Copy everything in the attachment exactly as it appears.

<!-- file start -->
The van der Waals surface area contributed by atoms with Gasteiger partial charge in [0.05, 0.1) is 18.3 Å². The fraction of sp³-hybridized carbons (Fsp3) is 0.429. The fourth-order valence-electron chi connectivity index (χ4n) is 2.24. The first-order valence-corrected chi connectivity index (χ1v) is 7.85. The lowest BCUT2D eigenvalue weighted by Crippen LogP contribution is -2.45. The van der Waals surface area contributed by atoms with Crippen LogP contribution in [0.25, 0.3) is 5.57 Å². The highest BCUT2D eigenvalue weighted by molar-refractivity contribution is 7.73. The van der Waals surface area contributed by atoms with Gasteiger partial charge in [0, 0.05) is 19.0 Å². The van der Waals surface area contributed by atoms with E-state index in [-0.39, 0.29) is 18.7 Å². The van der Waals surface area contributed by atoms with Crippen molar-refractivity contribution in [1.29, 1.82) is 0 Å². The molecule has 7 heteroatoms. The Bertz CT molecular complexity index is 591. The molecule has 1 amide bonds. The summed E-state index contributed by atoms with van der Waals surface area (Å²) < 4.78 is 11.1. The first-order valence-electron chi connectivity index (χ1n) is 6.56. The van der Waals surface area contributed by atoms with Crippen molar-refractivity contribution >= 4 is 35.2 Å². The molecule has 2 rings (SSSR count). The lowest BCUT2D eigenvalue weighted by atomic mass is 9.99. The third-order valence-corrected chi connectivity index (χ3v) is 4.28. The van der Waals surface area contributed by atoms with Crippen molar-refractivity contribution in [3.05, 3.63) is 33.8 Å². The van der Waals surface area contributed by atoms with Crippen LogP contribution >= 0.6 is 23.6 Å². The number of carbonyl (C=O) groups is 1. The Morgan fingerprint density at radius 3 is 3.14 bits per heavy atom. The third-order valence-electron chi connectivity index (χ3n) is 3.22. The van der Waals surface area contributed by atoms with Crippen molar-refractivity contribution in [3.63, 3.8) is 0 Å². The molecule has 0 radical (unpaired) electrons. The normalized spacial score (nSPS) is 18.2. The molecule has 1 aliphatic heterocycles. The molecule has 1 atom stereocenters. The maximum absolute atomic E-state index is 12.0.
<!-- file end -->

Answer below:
The van der Waals surface area contributed by atoms with Gasteiger partial charge in [0.05, 0.1) is 18.3 Å². The fraction of sp³-hybridized carbons (Fsp3) is 0.429. The fourth-order valence-electron chi connectivity index (χ4n) is 2.24. The first-order valence-corrected chi connectivity index (χ1v) is 7.85. The lowest BCUT2D eigenvalue weighted by Crippen LogP contribution is -2.45. The van der Waals surface area contributed by atoms with Crippen LogP contribution in [0.25, 0.3) is 5.57 Å². The highest BCUT2D eigenvalue weighted by molar-refractivity contribution is 7.73. The van der Waals surface area contributed by atoms with Gasteiger partial charge in [0, 0.05) is 19.0 Å². The van der Waals surface area contributed by atoms with E-state index in [-0.39, 0.29) is 18.7 Å². The van der Waals surface area contributed by atoms with Crippen molar-refractivity contribution in [1.29, 1.82) is 0 Å². The molecule has 7 heteroatoms. The Bertz CT molecular complexity index is 591. The molecule has 1 amide bonds. The summed E-state index contributed by atoms with van der Waals surface area (Å²) < 4.78 is 11.1. The first-order valence-electron chi connectivity index (χ1n) is 6.56. The van der Waals surface area contributed by atoms with Crippen molar-refractivity contribution >= 4 is 35.2 Å². The molecule has 2 rings (SSSR count). The lowest BCUT2D eigenvalue weighted by atomic mass is 9.99. The third-order valence-corrected chi connectivity index (χ3v) is 4.28. The van der Waals surface area contributed by atoms with Crippen molar-refractivity contribution in [3.05, 3.63) is 33.8 Å². The van der Waals surface area contributed by atoms with Crippen LogP contribution >= 0.6 is 23.6 Å². The number of carbonyl (C=O) groups is 1. The Morgan fingerprint density at radius 3 is 3.14 bits per heavy atom. The third-order valence-electron chi connectivity index (χ3n) is 3.22. The van der Waals surface area contributed by atoms with Crippen molar-refractivity contribution in [3.63, 3.8) is 0 Å². The molecule has 0 radical (unpaired) electrons. The normalized spacial score (nSPS) is 18.2. The molecule has 1 aliphatic heterocycles. The molecule has 1 atom stereocenters. The maximum absolute atomic E-state index is 12.0.